Kobe Bryant's Early Return Wouldn't Make Los Angeles a Contender

Benjamin Klein@BenjaminJKleinContributor IIIJuly 23, 2013

April 12, 2013; Los Angeles, CA, USA;  Los Angeles Lakers trainer Gary Vitti and center Robert Sacre (50) help shooting guard Kobe Bryant (24) as leaves the game in the fourth quarter against the Golden State Warriors at the Staples Center. Bryant suffered a torn Achilles tendon. He under went surgery April 13 and is expected to miss six to nine months. Mandatory Credit: Jayne Kamin-Oncea-USA TODAY Sports
Jayne Kamin-Oncea-USA TODAY Spor

It doesn’t matter when Kobe Bryant returns to the Los Angeles Lakers.

Los Angeles isn’t going to make it into the postseason whether the star guard is playing in all 82 games or no games at all in the upcoming NBA season. The Lakers just don’t have the talent necessary to finish in the top eight in the Western Conference. It’s very simple to understand.

It appears that Lakers vice president Jim Buss is trying to stir up the pot a bit by saying that Bryant, who’s recovering from a torn Achilles tendon suffered in April, could be playing in preseason games. Here’s what Buss said during an interview with NBA TV, via Arash Markazi of ESPN Los Angeles:

Well, we’re in Vegas, and I would bet a lot of money that this guy comes back probably in the preseason. He’s real sharp in taking care of himself and he’s not going to rush anything just to get back and prove a point. He’s going to come back when he’s right. He’s a machine. He’s inhuman. I see him coming back at the beginning of the season. I can’t believe how much he’s progressed so far.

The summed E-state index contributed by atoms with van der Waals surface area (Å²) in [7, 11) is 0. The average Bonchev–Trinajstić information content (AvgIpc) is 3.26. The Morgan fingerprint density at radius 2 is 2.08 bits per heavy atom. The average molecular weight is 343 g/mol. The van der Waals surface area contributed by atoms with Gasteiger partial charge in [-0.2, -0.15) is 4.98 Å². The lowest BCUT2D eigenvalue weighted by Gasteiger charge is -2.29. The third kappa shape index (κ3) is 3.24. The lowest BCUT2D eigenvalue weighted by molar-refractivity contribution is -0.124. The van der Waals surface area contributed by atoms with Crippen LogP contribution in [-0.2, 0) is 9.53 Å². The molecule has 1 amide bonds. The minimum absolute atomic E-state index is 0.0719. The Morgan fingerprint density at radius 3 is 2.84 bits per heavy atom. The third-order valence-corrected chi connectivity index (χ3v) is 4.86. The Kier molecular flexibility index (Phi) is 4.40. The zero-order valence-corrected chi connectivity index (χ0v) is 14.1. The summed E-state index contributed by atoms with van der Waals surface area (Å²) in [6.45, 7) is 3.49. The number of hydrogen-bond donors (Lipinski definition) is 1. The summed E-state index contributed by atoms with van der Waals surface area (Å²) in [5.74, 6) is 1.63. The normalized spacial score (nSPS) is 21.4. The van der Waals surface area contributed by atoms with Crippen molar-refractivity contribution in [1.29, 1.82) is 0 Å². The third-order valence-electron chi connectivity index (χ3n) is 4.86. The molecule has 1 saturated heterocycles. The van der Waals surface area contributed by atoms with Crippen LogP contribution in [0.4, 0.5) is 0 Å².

Sure, no one wants to see Bryant on the sidelines when he could be on the court, which is why this is encouraging news. But this changes absolutely nothing about the chances the Lakers have of making the playoffs next season.

Does Buss think that Bryant’s early return makes the team a contender again?

Major surgery probably won’t keep Bryant from scoring at least 25 points per game next season, but that’s not going to be nearly enough to carry the team. He lost arguably his most valuable teammate, Dwight Howard, to free agency and is now surrounded by veterans who won’t be big contributors next season.

Here’s a look at Los Angeles’ projected starting five for next season:

Keep in mind that Meeks was more of a bench player last season, which speaks to why his numbers are considerably lower than any of the other projected starters. There’s also no guarantee that Meeks will be the starting shooting guard. His role on the team is very much still up in the air, but again, it’s just a projection.

Based on that projection, the Lakers starting five could probably be around 75 points per night. With that being said, the bench will need to contribute roughly 27 points each game in order to match Los Angeles’ average points per game from last season (102.2). That seems like a tall order.

This is an aged team that going to have a tough time running with some of the younger organizations. How are the Lakers going to beat the Thunder, or the Rockets or even the Spurs next season? Will Los Angeles even be able to win games against teams like the Grizzlies, the Warriors or the Clippers, among others? 

It’s not feasible to think that the Lakers, which made the playoffs with 45 wins last year, will make it back.

Last year, Los Angeles had Bryant healthy for nearly the entire season. The Lakers had Howard, who averaged a double-double, and Metta World Peace, who averaged 12.4 points in 33.7 minutes per game. Now, the Lakers have a 32-year-old Bryant coming off major surgery and neither of the latter two players.

The Lakers are just asking to be a lottery team next year, so they can either draft a top prospect or somehow acquire one of the biggest names set to hit the open market. Next season is not going to be a fun year for Laker Nation.

It doesn’t matter when Bryant plays. He has no one around him—case closed.